Connecticut Senator Wants to Regulate Bullet Sales with Background Checks

As we pointed out last week, gun sales significantly increase after a mass shooting – except in the states where the incidents occur. After the shooting at Sandy Hook Elementary School shook up an entire state, Senator Richard Blumenthal announced a solution to curb large-scale shootings in early December.

Blumenthal claims that the ability to purchase bullets – but not firearms – without a background check is a “black hole in gun violence prevention.” While last week we touched on a Colorado representative’s efforts to not only better regulate private gun sales but also magazine clip capacities, Blumenthal would like sellers to conduct background checks on individuals purchasing bullets.

Such measure would be part of the Ammunition Background Check Act of 2013, which the senator plans to introduce later in January. Aside from this point, the seller would be required to inform law enforcement if a buyer purchased more than 1,000 rounds over a five-day period and would ban Teflon coated bullets and ammunition specifically made to ignite or explode upon contact. Screenings would be conducted through the FBI’s National Instant Background Check System.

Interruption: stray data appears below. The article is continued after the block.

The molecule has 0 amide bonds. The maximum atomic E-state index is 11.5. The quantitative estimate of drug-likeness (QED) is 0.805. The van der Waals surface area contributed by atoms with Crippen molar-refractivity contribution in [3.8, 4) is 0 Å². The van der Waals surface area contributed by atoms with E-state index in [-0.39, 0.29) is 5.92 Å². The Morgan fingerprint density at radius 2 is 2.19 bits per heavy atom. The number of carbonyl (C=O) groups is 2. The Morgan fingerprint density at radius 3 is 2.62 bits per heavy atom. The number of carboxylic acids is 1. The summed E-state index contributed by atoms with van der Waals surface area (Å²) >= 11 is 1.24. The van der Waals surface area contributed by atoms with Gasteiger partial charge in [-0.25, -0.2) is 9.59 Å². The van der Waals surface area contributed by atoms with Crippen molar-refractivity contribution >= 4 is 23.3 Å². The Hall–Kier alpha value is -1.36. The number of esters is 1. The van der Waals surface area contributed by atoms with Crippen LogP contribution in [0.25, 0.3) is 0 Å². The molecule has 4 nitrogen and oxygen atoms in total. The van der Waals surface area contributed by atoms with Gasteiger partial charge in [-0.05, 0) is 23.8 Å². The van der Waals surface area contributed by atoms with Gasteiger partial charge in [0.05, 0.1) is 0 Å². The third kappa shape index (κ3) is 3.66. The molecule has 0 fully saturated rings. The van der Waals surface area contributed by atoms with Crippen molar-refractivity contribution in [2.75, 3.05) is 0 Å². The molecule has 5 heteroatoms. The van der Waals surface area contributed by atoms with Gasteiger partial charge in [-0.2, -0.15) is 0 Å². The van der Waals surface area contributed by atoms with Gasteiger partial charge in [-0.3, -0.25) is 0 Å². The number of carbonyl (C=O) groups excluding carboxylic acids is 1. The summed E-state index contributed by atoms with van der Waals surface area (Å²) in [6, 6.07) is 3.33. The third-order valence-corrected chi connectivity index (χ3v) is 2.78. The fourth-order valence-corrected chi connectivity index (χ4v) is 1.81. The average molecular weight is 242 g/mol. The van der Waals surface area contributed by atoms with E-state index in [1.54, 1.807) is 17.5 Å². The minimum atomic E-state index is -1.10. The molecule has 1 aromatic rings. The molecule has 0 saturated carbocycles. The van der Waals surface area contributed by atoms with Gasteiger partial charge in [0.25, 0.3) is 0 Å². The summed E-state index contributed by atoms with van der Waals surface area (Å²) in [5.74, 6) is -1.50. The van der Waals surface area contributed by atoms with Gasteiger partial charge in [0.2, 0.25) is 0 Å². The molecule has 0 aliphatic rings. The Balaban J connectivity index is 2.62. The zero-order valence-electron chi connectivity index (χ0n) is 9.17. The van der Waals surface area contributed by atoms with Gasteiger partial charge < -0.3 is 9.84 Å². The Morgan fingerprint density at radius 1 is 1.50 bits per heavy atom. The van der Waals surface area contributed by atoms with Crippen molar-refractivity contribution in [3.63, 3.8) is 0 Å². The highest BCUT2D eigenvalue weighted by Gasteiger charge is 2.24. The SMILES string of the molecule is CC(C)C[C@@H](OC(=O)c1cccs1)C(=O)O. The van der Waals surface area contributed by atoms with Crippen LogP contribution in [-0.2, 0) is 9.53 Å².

About this, Sen. Blumenthal told the press: “There is no rational reason why a person can walk into a store, fill their shopping cart with hundreds of rounds of ammo, pay up, and walk out without so much as giving their name.”

Although Connecticut has better gun control than other states, only six states require universal background checks for all firearm sales at gun shows. Connecticut requires background checks for handgun purchases at gun shows. Nevertheless, even if a state requires screening for private sales, sellers don’t always comply. This was seen in New York, after law enforcement went undercover to a gun show and purchased automatic rifles without any screening.

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